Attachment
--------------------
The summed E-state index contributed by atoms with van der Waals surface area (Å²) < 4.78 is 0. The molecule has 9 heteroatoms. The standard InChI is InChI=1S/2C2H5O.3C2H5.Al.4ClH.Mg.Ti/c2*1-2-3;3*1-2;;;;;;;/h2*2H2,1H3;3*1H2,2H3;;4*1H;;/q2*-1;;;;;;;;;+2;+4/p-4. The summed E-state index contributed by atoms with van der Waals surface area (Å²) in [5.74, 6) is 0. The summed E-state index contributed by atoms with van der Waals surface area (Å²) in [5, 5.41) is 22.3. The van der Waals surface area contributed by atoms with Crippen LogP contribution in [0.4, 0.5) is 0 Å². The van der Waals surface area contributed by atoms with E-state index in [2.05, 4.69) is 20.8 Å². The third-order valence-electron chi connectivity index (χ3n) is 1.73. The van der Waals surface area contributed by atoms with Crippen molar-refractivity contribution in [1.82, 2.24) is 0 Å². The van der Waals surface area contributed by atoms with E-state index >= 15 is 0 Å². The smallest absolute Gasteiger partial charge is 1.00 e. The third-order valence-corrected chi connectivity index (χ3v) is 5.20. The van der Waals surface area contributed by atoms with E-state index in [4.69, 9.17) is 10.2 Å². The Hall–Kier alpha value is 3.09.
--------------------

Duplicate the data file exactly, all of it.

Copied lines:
The summed E-state index contributed by atoms with van der Waals surface area (Å²) < 4.78 is 0. The molecule has 9 heteroatoms. The standard InChI is InChI=1S/2C2H5O.3C2H5.Al.4ClH.Mg.Ti/c2*1-2-3;3*1-2;;;;;;;/h2*2H2,1H3;3*1H2,2H3;;4*1H;;/q2*-1;;;;;;;;;+2;+4/p-4. The summed E-state index contributed by atoms with van der Waals surface area (Å²) in [5.74, 6) is 0. The summed E-state index contributed by atoms with van der Waals surface area (Å²) in [5, 5.41) is 22.3. The van der Waals surface area contributed by atoms with Crippen LogP contribution in [0.4, 0.5) is 0 Å². The van der Waals surface area contributed by atoms with E-state index in [2.05, 4.69) is 20.8 Å². The third-order valence-electron chi connectivity index (χ3n) is 1.73. The van der Waals surface area contributed by atoms with Crippen molar-refractivity contribution in [1.82, 2.24) is 0 Å². The van der Waals surface area contributed by atoms with E-state index >= 15 is 0 Å². The smallest absolute Gasteiger partial charge is 1.00 e. The third-order valence-corrected chi connectivity index (χ3v) is 5.20. The van der Waals surface area contributed by atoms with E-state index in [4.69, 9.17) is 10.2 Å². The Hall–Kier alpha value is 3.09.